The physiological significance of photosystem II (PSII) core protein phosphorylation has been suggested to facilitate the migration of oxidative damaged D1 and D2 proteins, but meanwhile the phosphorylation seems to be associated with the suppression of reactive oxygen species (ROS) production, and it also relates to the degradation of PSII reaction center proteins. To more clearly elucidate the possible protecting effect of the phosphorylation on oxidative damage of D1 protein, the degradation of oxidized D1 protein and the production of superoxide anion in the non-phosphorylated and phosphorylated PSII membranes were comparatively detected using the Western blotting and electron spin resonance spin-trapping technique, respectively. Obviously, all of three ROS components, including superoxide anion, hydrogen peroxide and hydroxyl radical are responsible for the degradation of oxidized D1 protein, and the protection of the D1 protein degradation by phosphorylation is accompanied by the inhibition of superoxide anion production. Furthermore, the inhibiting effect of 3-(3,4-dichlorophenyl)-1,1-dimethylurea (DCMU), a competitor to Q(B), on superoxide anion production and its protecting effect on D1 protein degradation are even more obvious than those of phosphorylation. Both DCMU effects are independent of whether PSII membranes are phosphorylated or not, which reasonably implies that the herbicide DCMU and D1 protein phosphorylation probably share the same target site in D1 protein of PSII. So, altogether it can be concluded that the phosphorylation of D1 protein reduces the oxidative damage of D1 protein by decreasing the production of superoxide anion in PSII membranes under high light.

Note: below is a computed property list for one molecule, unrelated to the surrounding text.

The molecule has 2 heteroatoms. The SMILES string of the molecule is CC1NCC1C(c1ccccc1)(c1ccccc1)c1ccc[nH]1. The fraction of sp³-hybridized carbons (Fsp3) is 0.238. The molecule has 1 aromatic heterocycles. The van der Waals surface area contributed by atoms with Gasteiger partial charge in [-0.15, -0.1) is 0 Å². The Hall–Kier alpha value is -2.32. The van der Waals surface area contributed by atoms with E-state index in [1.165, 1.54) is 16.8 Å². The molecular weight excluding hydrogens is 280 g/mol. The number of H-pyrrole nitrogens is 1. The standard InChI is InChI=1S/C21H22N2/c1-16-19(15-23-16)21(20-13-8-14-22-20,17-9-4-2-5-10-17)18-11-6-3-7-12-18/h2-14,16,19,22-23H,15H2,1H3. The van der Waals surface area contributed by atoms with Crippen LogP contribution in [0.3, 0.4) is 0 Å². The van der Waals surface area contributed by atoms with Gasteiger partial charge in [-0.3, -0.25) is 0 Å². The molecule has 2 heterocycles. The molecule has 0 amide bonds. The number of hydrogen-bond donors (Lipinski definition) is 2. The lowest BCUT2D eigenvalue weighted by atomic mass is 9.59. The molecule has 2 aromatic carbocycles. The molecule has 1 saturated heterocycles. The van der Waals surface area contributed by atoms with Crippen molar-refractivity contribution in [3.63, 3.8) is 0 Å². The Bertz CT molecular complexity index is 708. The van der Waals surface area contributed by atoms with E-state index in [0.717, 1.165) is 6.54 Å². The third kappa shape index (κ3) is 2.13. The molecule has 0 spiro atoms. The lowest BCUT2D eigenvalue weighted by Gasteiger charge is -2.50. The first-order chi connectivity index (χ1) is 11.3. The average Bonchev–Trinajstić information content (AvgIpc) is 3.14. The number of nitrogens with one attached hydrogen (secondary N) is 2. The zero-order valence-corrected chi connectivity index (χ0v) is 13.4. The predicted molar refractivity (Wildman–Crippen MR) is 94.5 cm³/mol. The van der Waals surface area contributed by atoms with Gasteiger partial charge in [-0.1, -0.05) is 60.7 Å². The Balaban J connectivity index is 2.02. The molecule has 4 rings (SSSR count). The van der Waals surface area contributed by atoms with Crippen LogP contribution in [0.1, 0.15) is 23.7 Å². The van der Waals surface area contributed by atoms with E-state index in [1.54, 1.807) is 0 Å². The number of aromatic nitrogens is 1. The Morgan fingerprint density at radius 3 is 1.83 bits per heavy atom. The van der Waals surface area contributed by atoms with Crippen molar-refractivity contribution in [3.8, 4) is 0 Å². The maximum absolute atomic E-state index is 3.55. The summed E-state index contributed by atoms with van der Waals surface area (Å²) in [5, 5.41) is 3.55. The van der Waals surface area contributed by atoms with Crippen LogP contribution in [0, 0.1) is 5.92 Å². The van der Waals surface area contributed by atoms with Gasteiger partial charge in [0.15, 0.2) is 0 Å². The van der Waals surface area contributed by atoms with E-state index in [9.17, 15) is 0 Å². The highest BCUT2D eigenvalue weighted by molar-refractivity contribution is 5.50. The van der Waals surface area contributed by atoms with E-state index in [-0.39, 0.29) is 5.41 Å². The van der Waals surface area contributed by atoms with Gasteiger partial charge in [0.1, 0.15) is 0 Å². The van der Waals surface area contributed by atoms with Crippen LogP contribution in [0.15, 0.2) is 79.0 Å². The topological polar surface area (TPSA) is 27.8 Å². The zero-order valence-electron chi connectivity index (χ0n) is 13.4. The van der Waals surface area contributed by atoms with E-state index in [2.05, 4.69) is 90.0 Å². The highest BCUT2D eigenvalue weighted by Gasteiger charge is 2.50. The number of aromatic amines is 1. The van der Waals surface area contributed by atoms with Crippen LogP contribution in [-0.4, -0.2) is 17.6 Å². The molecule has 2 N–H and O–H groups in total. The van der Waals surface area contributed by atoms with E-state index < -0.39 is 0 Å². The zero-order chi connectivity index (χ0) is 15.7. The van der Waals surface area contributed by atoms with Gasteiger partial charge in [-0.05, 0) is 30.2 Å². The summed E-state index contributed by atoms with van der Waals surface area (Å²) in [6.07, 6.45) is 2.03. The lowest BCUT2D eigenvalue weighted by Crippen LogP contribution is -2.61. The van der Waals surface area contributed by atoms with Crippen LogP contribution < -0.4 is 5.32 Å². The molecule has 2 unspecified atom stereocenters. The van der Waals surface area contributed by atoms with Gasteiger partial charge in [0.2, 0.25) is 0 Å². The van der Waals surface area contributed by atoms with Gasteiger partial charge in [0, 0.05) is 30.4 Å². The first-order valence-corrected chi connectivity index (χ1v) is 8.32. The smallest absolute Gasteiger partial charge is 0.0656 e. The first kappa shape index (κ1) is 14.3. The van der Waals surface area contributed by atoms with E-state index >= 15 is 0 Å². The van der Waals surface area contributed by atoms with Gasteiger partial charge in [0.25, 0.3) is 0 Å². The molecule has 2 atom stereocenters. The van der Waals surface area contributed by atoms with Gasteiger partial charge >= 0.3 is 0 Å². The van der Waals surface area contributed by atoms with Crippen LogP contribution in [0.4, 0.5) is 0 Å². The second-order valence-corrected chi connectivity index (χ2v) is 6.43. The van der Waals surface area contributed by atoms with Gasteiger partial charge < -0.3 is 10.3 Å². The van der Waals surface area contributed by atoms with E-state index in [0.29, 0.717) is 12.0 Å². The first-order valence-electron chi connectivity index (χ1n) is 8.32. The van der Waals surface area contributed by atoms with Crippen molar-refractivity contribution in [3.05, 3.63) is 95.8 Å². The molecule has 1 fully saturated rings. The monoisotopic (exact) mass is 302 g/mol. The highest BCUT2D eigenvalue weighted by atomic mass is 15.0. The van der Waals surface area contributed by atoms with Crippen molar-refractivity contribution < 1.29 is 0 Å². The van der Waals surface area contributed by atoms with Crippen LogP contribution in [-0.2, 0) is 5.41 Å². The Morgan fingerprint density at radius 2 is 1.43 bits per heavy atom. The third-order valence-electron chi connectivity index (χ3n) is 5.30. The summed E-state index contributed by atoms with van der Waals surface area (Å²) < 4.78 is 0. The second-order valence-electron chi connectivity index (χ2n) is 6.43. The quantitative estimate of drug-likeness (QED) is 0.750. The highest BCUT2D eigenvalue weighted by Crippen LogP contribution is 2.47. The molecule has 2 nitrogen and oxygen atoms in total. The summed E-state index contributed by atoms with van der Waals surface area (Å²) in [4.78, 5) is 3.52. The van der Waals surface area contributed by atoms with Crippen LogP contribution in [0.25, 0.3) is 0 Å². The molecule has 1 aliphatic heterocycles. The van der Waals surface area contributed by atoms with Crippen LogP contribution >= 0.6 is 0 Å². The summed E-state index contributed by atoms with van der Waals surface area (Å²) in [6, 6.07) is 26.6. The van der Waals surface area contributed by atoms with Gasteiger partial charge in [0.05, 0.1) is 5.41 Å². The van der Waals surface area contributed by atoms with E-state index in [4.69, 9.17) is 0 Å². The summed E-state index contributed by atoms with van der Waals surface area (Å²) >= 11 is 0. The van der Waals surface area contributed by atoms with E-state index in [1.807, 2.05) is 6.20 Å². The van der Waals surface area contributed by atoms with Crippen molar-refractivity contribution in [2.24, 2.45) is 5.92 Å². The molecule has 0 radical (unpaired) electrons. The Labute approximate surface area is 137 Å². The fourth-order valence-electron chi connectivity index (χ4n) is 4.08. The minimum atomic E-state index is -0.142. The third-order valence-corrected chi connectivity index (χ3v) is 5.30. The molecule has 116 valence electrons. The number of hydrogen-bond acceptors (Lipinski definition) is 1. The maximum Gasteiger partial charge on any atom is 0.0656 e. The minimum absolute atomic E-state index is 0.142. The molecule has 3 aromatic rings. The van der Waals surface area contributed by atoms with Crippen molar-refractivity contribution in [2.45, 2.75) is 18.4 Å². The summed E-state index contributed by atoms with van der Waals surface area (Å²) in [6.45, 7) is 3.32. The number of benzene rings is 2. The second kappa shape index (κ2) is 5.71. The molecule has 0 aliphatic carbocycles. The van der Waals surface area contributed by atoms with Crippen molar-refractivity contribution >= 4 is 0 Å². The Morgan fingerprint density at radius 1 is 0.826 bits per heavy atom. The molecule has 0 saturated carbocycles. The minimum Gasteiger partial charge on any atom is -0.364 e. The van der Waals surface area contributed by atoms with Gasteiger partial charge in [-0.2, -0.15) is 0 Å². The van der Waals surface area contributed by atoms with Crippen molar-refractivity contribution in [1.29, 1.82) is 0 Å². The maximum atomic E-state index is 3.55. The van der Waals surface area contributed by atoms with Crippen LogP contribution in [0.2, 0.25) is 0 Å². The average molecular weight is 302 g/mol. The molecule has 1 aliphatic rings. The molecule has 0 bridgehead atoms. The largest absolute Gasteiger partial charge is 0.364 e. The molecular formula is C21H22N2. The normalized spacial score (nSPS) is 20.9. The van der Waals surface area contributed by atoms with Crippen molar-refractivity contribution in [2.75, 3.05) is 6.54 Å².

Photosynthesis Research 05/2012; 112(2):141-8. DOI:10.1007/s11120-012-9750-9 · 3.19 Impact Factor